The Future of Sex Might Involve Spraying a Condom On Your Penis

Packaging of the World

You're fooling around with your partner, talking in explicit detail about what, exactly, you want to do with each other, resulting in enthusiastic consent all around. Your partner asks if you have a condom, and you respond in the affirmative. 

Except there's a twist: Instead of unwrapping a Trojan and rolling it on like in the olden days, you're whipping out an aerosol bottle and spraying your dick like it's a bathroom pipe in need of some protective sealant.

Welcome to the age of spray-on condoms.

Source: Michele Chu/Packaging of the World
Source: Michele Chu/Packaging of the World

A progressive student project: Michele Chu, a student at Pratt's Munson-Williams-Proctor Arts Institute in Utica, New York, is creatively envisioning a future in which we will indeed be able to pick up a can of pregnancy and STD-repellent just as easily as we might grab some Off! before a camping trip.

"These spray-on condoms are made for the perfect fit, and function like spray-on bandages in the marketplace today," Chu wrote in the project's profile on Packaging Of The World, a packaging design blog. (Chu has not yet returned Mic's request for comment.)

"They also come in a set called the Lover's kit, which includes multiple parts like bras and remote controls to enhance our customers' experience. We create revolutionary spray-on condoms that are perfect for today's fast-paced environment." 

A remote control feature would also adjust the condom's "various effects, modes, and flavors," as well as remotely unclasp a "smart bra" included in the Lover's Kit. 

Source: Michele Chu/Packaging of the World
Source: Michele Chu/Packaging of the World

Making condoms cool again: Chu's design is just one of a slew of proposals attempting to reinvigorate the field of traditional contraception, including a patent for a remote-controlled birth control microchip implant and the terrifying-sounding "Electric eel" condom. But it's important to note that at this point, her concept is just that: As Chu told PSFK, she hasn't developed a working model for Girlplay yet, though she'd like to develop it further after she graduates.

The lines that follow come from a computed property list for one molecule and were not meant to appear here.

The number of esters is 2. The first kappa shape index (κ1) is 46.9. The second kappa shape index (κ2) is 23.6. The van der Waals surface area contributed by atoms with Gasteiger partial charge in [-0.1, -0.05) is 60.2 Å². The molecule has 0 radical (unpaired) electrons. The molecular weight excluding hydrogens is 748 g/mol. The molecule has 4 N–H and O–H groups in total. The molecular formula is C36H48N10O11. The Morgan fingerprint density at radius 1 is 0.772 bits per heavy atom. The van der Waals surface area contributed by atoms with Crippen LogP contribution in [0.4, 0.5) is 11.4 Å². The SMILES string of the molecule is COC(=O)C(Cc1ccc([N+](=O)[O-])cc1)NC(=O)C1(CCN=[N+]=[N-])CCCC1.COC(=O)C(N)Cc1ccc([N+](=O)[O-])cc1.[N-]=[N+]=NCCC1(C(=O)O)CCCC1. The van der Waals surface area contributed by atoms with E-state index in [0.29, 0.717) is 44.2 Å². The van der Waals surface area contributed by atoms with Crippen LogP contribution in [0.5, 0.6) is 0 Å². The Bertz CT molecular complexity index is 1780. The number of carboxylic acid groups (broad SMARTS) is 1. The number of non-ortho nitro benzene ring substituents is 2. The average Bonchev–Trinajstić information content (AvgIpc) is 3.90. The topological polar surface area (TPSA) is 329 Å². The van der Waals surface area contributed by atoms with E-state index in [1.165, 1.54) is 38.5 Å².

It's also worth noting that inventors have unsuccessfully attempted to make spray-on condoms before. In 2007, a German sex educator named Jan Vinzenz Krause came up with the idea for a line of spray-on latex condoms, which he dubbed "Jolly Joe." The condoms were intended to provide a more penis-hugging alternative to ill-fitting traditional condoms.

"The condom fits 100% perfectly, so the safety is much higher than a standard condom's," Krause told Time in 2008. "And it feels more natural."

Unfortunately, Krause's product failed to become a reality after user trials indicated that it took three minutes for the latex to fully dry. (The can also made a loud hissing noise, which was ostensibly a major boner-killer.) There's also the obvious question of whether a spray-on latex condom would be safe or as effective as more traditional alternatives, though the success of female spray foam condoms in the Chinese market is somewhat heartening. 

But regardless of the many head-scratching thoughts the concept of a spray-on condom raises — do you spray it head-on? Sideways? At the shaft? At the base? And how the hell do you actually get a spray-on condom off? — it's exciting to know that designers are doing their part to give the traditional condom a makeover. Considering the bad rap latex condoms get, we've been waiting for inventors to build a better prophylactic for years, to no avail. So if these babies ever show up on the market, we'll be the first in line to throw them into our shopping carts.

h/t Fusion